sters. The game is inexpensive: all you really need is a ball (which costs from eight dollars to $60) and a school can outfit an entire soccer team for the price of one football uniform. Also, soccer is known as a “safe” sport because the injury rate is incredibly low compared to football and hockey. Senko, who has coached youth teams for 15 years, has seen just one serious injury: a boy who dislocated his shoulder, which had been previously dislocated playing another sport. He says most parents find the safety factor one of the game’s strongest attractions, closely followed by the superb conditioning it provides: often just one season’s play results in astounding development in the leg area.

Indeed, the fitness of soccer players is legendary. Brian Budd, a star with the Vancouver Whitecaps and scorer of the winning goal for Canada against the U.S. World Cup team in December, recently won the Canadian Superstars competition, which pits athletes in a number of sports against each other, showbiz style. Soccer officials, of course, were not surprised: Kyle Rote Jr., star forward of the NASL’S Dallas Tornado, has won the U.S. Superstars competition a record three times.

The nonstop nature of the game provides a special bonus: it is virtually impossible for parents to interfere in a soccer match, so few kids are turned off by parents (or coaches) who give too much instruction during the action, as in littleleague baseball and hockey. The youngsters also seem impressed by the wide variety of skills needed to master the game. “Even if you’re a little guy you can be better than the big guys,” says one 14-yearold. “There’s lots of tricks you can learn to get past someone with the ball.” Kids seem to like the emphasis on coordination and skill—things they can develop—instead of size and strength.

This summer several NASL matches involving the two Canadian teams have been televised, and little Kim Cunningham, like a lot of soccer fans, spent her Saturday afternoons watching them. The glamour team of the league, however, is still the New York Cosmos, boasting imported soccer stars Pelé (the acrobatic Brazilian who has scored more goals than anyone in soccer history), Franz Beckenbauer of West Germany (“Kaiser Franz” to fans the world over, he signed for a reputed $2.8 million over four seasons), and Giorgio Chinaglia (whose fan club in his native Rome has more than 21,000 paid-up members). In mid-July, the Cosmos lured another foreign star into the fold: Canada’s Robert Iarusci. A university student majoring in physical education who learned all his soccer in Toronto, Iarusci is considered so talented that McMahon called his sale to the Cosmos “a great leap forward for the development of Canadian soccer.” Ready to replace Iarusci on the MetrosCroatia was 18-year-old Keith Steele of Winnipeg, a star of Canada’s national junior team.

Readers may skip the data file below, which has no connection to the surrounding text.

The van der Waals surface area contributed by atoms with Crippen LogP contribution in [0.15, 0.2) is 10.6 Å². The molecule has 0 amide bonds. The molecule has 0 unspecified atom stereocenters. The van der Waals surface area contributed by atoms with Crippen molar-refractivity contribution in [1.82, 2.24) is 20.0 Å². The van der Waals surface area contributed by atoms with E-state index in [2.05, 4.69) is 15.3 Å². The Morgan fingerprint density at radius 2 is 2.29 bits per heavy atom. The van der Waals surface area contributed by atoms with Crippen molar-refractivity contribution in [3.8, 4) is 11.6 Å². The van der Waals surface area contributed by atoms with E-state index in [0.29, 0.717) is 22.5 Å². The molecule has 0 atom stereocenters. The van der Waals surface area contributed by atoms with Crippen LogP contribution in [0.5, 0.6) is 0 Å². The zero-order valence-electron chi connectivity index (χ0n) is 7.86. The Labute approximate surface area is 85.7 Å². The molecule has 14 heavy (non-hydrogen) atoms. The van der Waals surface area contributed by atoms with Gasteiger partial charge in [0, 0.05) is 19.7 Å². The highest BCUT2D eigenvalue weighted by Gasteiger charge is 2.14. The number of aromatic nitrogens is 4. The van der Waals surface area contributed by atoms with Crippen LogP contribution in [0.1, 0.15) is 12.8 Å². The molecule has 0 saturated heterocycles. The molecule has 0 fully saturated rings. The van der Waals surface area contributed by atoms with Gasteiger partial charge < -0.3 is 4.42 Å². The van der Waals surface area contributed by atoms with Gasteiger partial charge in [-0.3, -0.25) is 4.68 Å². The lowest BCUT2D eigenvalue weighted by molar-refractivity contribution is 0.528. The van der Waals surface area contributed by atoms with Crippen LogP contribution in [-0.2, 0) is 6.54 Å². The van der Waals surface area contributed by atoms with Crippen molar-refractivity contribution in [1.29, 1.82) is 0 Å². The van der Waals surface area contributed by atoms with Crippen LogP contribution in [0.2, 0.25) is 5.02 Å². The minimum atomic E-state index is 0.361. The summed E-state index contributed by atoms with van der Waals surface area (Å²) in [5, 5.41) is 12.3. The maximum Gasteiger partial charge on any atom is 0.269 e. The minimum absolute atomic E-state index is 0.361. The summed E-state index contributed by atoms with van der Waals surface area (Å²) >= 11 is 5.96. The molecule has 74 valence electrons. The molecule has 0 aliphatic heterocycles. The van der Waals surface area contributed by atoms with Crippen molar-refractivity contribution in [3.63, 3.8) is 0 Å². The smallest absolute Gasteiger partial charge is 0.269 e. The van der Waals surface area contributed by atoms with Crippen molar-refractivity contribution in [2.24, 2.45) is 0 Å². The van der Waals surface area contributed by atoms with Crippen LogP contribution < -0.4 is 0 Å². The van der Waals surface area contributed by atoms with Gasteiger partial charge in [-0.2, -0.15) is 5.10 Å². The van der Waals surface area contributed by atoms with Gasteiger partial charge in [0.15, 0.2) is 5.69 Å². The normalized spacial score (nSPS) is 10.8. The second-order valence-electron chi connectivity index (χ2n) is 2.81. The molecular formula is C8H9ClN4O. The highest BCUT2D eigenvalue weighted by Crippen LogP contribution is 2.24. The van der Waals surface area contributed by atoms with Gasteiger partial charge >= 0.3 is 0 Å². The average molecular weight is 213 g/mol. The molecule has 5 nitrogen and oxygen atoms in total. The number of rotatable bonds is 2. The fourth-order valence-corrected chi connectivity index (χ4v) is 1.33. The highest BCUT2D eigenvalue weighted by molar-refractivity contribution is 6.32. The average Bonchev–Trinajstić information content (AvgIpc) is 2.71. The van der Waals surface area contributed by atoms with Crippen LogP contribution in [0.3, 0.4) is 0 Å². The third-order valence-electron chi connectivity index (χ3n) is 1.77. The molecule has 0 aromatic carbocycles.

Such happenings seem proof that the world’s favorite game is finally producing homegrown athletes to rival the imports. NASL commissioner Phil Woosnam, who estimates that about 40% of soccer fans are women, says it’s becoming the new family sport as well as the only pro sport that’s growing. “With all these kids a! the bottom,” says Woosnam, “it won’t be long before their numbers are showing up at college and pro levels.” Anticipating the growth, the league plans to go to 32 teams by 1985.

Despite all this swelling enthusiasm, attendances at Toronto and Vancouver games have sometimes sagged this season. Why? Partly because of strong competition from semi-pro leagues with large ethnic followings. Soccer in North America has yet to overcome a lingering identity crisis because, until recently, most of the youngsters who played soccer were immigrants or children of immigrants. On the professional level, the old country character of soccer still dominates. The Croatian owners of the Metros-Croatia, for example, have adamantly resisted pressures to drop the ethnic reference in the team name. But things are changing. Although the NASL has long depended on imported players, a rule now requires each team to carry at least six Canadian or American players— and, somehow, respectable teams are still being formed. In the last five years hundreds of volunteers, drivers, coaches, managers, referees and officials have stepped forward—most of them people w'ho previously knew nothing about the game. “We’ll soon be as good as the Europeans,” predicts Peter Roe, 21-year-old member of the Metros-Croatia and part of the new wave. “Canadian soccer doesn’t have to take a back seat to anybody, and our kids coming up through the youth leagues will prove it.” RICK BOULTON